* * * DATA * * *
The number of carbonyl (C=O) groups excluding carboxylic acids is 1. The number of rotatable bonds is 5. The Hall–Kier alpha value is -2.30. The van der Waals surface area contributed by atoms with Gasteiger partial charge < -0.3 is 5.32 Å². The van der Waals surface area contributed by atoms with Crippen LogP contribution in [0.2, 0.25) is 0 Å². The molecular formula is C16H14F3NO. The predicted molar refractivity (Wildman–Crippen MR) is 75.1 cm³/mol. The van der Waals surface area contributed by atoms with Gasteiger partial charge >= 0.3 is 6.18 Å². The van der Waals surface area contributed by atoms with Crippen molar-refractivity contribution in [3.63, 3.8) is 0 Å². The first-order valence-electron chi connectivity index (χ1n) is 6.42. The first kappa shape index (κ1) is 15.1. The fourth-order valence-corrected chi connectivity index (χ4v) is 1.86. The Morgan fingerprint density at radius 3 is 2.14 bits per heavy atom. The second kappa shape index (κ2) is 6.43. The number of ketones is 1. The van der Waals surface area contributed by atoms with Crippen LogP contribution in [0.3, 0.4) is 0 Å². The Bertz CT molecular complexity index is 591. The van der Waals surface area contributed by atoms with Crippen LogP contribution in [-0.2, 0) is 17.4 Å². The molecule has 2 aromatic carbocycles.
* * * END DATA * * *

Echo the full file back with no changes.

The number of carbonyl (C=O) groups excluding carboxylic acids is 1. The number of rotatable bonds is 5. The Hall–Kier alpha value is -2.30. The van der Waals surface area contributed by atoms with Gasteiger partial charge < -0.3 is 5.32 Å². The van der Waals surface area contributed by atoms with Crippen LogP contribution in [0.2, 0.25) is 0 Å². The molecular formula is C16H14F3NO. The predicted molar refractivity (Wildman–Crippen MR) is 75.1 cm³/mol. The van der Waals surface area contributed by atoms with Gasteiger partial charge >= 0.3 is 6.18 Å². The van der Waals surface area contributed by atoms with Crippen molar-refractivity contribution in [3.63, 3.8) is 0 Å². The first-order valence-electron chi connectivity index (χ1n) is 6.42. The first kappa shape index (κ1) is 15.1. The fourth-order valence-corrected chi connectivity index (χ4v) is 1.86. The Morgan fingerprint density at radius 3 is 2.14 bits per heavy atom. The second kappa shape index (κ2) is 6.43. The number of ketones is 1. The van der Waals surface area contributed by atoms with Crippen LogP contribution in [0.3, 0.4) is 0 Å². The Bertz CT molecular complexity index is 591. The van der Waals surface area contributed by atoms with Crippen LogP contribution in [-0.2, 0) is 17.4 Å². The molecule has 2 aromatic carbocycles.